The EU has been urged to do more to prevent children and young people from taking up smoking.
Parliament’s tobacco products directive rapporteur Linda McAvan told theparliament.com, “The biggest worry for me is that more young people smoke than adults in the European Union.
“We have to do something to tackle the recruitment of children and young people into smoking.”
The British MEP, who is a member of parliament’s environment, public health and food safety committee, said that 28 per cent of European citizens’ smoke. According to the European commission, the figure for 15 to 24-year-olds is slightly higher, at 29 per cent.
Tobacco packaging is considered to be a crucial aspect of the directive because it is about how the industry sells its products, she said.
With some cigarette packages designed to resemble perfumes and others advertising chocolate flavoured tobacco products, McAvan said, “We know from the tobacco companies themselves that they are designed to attract young women.
“But we know its children and young girls who buy these, so we think this kind of packaging should go.”
McAvan wants to see picture warnings on the packaging of tobacco products, with images of the health effects of smoking clearly visible.
“We want packaging with big photographs, big warnings because that puts people off smoking,” she said.
She added, “The tobacco industry says it has no impact, but then why have they employed some 70 new lobbyists to lobby the European parliament?”
On the issue of e-cigarettes, McAvan said, “We’ve taken a lot of evidence about e-cigarettes and the evidence I’ve seen tells me that for people that smoke e-cigarettes can help in terms of harm reduction.
“So I don’t want to see e-cigarettes disappear from the market, I want them to be available for smokers. What I don’t want though, is to see young people start using e-cigarettes who have never smoked.”
The Socialist MEP said that schools in the UK have had to ban e-cigarettes to prevent children from bringing them in.
“We have no laws, we have no regulation of e-cigarettes, so what I want is a regulatory framework,” she said.
“I do think we need some regulation about the quality of e-cigarettes, about manufacturing processes to make sure they’re safe because they mainly come from China, and even the companies themselves know that there are problems with the way they’re manufactured.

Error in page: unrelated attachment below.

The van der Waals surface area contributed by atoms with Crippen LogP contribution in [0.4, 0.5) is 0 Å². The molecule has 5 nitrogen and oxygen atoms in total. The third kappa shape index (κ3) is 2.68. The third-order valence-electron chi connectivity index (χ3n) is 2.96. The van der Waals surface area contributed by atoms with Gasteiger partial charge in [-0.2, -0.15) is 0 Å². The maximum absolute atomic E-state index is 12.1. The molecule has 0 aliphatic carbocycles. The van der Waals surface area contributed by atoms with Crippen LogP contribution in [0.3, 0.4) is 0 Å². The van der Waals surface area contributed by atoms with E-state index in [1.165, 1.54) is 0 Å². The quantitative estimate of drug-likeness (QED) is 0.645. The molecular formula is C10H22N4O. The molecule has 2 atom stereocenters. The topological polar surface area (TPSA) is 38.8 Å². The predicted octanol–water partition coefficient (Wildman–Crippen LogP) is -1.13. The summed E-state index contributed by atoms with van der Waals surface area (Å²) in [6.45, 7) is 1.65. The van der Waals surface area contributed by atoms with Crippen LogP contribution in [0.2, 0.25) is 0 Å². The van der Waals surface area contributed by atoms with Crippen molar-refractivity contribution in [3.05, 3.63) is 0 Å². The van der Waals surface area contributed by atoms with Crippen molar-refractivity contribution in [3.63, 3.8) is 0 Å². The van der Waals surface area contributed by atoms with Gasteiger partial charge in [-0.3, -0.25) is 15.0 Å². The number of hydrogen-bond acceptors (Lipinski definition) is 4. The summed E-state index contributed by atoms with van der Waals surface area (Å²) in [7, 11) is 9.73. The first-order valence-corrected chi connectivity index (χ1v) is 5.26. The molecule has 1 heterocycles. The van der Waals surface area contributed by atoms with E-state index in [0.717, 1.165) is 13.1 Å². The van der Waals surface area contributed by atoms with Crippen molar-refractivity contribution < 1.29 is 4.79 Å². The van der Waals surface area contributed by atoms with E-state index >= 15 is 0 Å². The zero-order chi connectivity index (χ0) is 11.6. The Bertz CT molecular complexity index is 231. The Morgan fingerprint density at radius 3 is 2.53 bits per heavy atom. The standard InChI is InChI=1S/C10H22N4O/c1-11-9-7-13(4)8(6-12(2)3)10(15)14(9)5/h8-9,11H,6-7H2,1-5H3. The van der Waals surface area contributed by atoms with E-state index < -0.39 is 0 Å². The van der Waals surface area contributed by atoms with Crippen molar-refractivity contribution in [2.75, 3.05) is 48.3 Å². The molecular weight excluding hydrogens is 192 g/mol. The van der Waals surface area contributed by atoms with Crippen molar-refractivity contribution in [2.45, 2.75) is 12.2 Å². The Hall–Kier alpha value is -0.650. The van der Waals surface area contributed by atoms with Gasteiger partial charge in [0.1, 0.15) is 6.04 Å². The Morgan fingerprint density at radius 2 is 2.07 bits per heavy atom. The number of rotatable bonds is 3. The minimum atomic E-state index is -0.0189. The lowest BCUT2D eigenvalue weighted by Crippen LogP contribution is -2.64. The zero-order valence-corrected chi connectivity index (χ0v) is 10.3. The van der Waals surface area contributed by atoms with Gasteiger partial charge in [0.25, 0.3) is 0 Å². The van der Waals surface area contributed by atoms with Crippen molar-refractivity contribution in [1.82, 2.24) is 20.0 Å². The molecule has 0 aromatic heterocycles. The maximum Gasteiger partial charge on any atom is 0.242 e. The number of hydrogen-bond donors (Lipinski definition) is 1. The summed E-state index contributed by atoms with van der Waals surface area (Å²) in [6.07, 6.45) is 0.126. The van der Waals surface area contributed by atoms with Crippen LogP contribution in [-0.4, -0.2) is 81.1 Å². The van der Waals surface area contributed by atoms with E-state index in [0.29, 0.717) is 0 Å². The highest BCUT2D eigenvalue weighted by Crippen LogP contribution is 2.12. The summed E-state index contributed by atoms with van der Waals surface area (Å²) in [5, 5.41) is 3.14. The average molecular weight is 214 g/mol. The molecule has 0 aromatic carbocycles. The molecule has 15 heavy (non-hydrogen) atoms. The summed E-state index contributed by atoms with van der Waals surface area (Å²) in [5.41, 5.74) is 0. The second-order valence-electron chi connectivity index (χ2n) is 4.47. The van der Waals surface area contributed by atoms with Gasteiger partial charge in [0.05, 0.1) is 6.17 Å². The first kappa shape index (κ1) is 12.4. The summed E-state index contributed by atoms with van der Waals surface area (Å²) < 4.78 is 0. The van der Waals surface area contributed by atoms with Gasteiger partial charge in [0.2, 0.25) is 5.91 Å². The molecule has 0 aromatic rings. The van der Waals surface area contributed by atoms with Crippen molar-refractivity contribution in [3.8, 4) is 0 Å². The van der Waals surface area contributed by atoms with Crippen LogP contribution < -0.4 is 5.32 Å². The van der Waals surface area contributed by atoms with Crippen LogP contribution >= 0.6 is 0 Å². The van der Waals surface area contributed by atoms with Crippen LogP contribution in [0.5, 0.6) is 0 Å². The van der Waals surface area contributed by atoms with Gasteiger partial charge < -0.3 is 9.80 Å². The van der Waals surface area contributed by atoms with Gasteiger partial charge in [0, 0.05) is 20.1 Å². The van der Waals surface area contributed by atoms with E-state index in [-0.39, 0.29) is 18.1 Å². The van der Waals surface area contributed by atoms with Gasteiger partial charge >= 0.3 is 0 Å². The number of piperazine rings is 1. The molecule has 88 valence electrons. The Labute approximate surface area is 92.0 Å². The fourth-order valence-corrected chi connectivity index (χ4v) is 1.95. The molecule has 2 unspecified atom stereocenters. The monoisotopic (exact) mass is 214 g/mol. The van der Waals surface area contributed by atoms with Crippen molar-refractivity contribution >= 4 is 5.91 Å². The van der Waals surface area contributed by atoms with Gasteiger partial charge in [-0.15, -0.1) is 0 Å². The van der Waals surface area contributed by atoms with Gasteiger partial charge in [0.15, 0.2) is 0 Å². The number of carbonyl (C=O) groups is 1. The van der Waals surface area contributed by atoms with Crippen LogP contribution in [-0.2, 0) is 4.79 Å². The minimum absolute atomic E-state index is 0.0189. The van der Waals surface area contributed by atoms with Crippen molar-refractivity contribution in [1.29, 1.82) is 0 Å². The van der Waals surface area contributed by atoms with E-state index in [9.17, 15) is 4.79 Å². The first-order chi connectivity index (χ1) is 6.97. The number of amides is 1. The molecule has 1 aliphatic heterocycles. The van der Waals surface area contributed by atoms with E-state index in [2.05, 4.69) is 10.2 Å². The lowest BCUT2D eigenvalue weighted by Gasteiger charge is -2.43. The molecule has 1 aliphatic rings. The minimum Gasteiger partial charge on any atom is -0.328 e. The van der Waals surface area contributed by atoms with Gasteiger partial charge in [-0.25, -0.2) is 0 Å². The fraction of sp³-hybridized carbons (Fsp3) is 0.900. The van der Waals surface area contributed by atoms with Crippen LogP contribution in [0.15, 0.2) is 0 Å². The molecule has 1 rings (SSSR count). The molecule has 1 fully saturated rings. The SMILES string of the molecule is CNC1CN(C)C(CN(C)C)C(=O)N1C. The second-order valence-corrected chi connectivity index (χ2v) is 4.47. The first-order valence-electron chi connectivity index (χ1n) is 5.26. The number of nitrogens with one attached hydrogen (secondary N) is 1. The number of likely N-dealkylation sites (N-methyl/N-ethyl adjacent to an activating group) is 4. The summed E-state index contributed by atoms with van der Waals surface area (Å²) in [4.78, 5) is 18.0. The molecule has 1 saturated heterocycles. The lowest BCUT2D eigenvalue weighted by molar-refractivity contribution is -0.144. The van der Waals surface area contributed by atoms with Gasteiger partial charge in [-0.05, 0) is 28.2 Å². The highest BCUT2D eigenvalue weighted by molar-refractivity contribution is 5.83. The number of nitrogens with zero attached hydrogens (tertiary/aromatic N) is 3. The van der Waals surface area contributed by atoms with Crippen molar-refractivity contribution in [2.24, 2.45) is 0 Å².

“We need to make sure they’re available widely on the market so that they can compete with cigarettes.
“That’s why medicines regulation wouldn’t work in many countries, because in many countries you can only buy medicines at a pharmacy, you can’t buy them when you’re out on a Friday night.
“So that’s why I proposed a system of regulation which doesn’t go as far as making them medicines but nevertheless will stop them becoming gateway products for young people.”
The tobacco directive includes proposals for a pre-authorisation process for all new tobacco products on the EU market.
In explaining how this would be managed, McAvan said, “In the US they do have a pre-authorisation system for all new tobacco products, which is managed by the food and drug administration (FDA).
“We don’t have an FDA, but each country does have national regulators who regulate health products.
“It seems a little bit strange to me that we would allow tobacco companies to place new products on the market, and then we try to catch up and find out what was in them after.
“Tobacco products are harmful, they kill people and in my view governments should be able to see what the tobacco companies are putting on the market before they do it, and regulate them accordingly.”
McAvan also said the world health organisation’s framework convention on tobacco control was “really, really important”.
“It’s one of the first public health international laws and every single European country is signed up to it, plus the EU as a whole,” she added.
“We’ve got legal obligations to implement that law and that law asks us to bring in picture warnings on cigarettes, it asks us to tackle young people and smoking.
“So this is what this new law is doing, it’s helping us implement a legally binding law that we’ve all signed up to freely.”